Tax Liens and Credit Reports

Allison Martin
tax lien

When you become delinquent on a tax debt, the government may place a lien on your property. Unfortunately, a tax lien can have serious negative implications for your credit.

Impact of Tax Liens On Your Credit Score

When a Notice of Federal Tax Lien is filed by the Internal Revenue Service (IRS), creditors are notified that the government has a right to property you legally possess. The credit bureaus then classify it as an adverse public record in your credit profile.

Tax liens can tank your credit score by several points, but the actual amount of the decrease varies by consumer and depends on the other contents of their credit report.

How Long Does a Tax Lien Stay on Your Credit Report

Most negative items, like collection accounts and bankruptcies, disappear from your credit report after seven or 10 years, even if you still owe. However, "Paid tax liens remain on file for seven years from the date released [and] unpaid tax liens remain on file indefinitely," according to myFICO.

Federal Versus State Tax Liens

Tax liens can be assessed at the federal and state level, but the key differentiator lies in the withdrawal and removal process.

Federal Tax Liens

In 2011, the IRS unveiled the Fresh Start Program to assist taxpayers who owe the IRS. Under the program:

  • Federal tax liens can be withdrawn after tax debts are paid, and certain requirements are met. You must complete and submit IRS Form 12277, Application for Withdrawal.
  • Federal tax liens can be withdrawn if you enroll in a direct debit installment agreement. Complete and submit IRS Form 12277, Application for Withdrawal, to apply for consideration.
  • Taxpayers who owe $50,000 or less can avoid a federal tax lien by enrolling in direct debit payments for up to six years. To apply, complete IRS Form 9465, Installment Agreement Request.
  • Taxpayers who owe more than $50,000 can avoid a tax lien by applying for an installment agreement using IRS Form 9465, Installment Agreement Request.

Most importantly, you can have the lien removed from your credit report before the standard reporting window of seven years.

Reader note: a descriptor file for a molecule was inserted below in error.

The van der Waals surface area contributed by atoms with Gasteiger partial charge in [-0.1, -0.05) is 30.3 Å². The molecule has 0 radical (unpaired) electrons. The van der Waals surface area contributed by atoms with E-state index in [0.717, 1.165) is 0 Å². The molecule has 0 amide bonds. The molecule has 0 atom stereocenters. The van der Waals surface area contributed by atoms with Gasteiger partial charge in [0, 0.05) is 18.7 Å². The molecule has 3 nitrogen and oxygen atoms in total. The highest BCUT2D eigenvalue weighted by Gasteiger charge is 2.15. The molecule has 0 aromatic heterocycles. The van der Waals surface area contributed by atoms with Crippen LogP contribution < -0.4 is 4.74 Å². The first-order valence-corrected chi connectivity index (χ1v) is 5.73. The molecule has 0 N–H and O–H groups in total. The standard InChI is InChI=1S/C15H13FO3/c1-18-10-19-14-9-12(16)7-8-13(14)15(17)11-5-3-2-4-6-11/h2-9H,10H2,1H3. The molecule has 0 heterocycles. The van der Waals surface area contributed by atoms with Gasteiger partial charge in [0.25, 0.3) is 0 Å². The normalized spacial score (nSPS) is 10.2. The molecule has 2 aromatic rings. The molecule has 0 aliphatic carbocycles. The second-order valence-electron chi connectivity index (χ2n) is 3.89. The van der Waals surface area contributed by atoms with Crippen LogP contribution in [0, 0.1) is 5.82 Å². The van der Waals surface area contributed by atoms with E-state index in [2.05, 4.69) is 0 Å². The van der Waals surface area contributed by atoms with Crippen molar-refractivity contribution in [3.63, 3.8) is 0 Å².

State Tax Liens

Once you pay your tax obligation in full, the lien will be removed from the property. However, the public record will still remain on your credit report for seven years unless your request for a removal is granted.

How to Get a Tax Lien Removed from Your Credit Report

Take the following actions to request a removal of a state or federal lien from your credit report:

Step 1: Retrieve your Credit Report.

Review the tax lien information to confirm the amount is accurate. If not, file a formal dispute using the instructions found here.

Step 2: Contact the Reporting Agency.

Initiate contact to inquire about repayment options that may be available to you. Also, ask about the possibility of having the lien removed once the balance is paid in full.

Step 3: Eliminate the Balance.

Most state agencies will not consider a tax lien removal unless this pertinent step is executed.

Step 4: Request a Removal in Writing.

Contact your state's tax office, but be mindful that the process and policies vary by state. To learn more about IRS Lien Notice Withdrawals and how to move forward, visit the IRS website.

How to Qualify for Credit Accounts With a Tax Lien

You may still be able to qualify for a loan or credit card with a tax lien. However, the application process may be much more stringent. Also, you will only qualify for debt products with significantly higher interest rates and possibly be required to make a hefty down payment on loan products as a result of your damaged credit rating.

Tax Liens and Credit Reports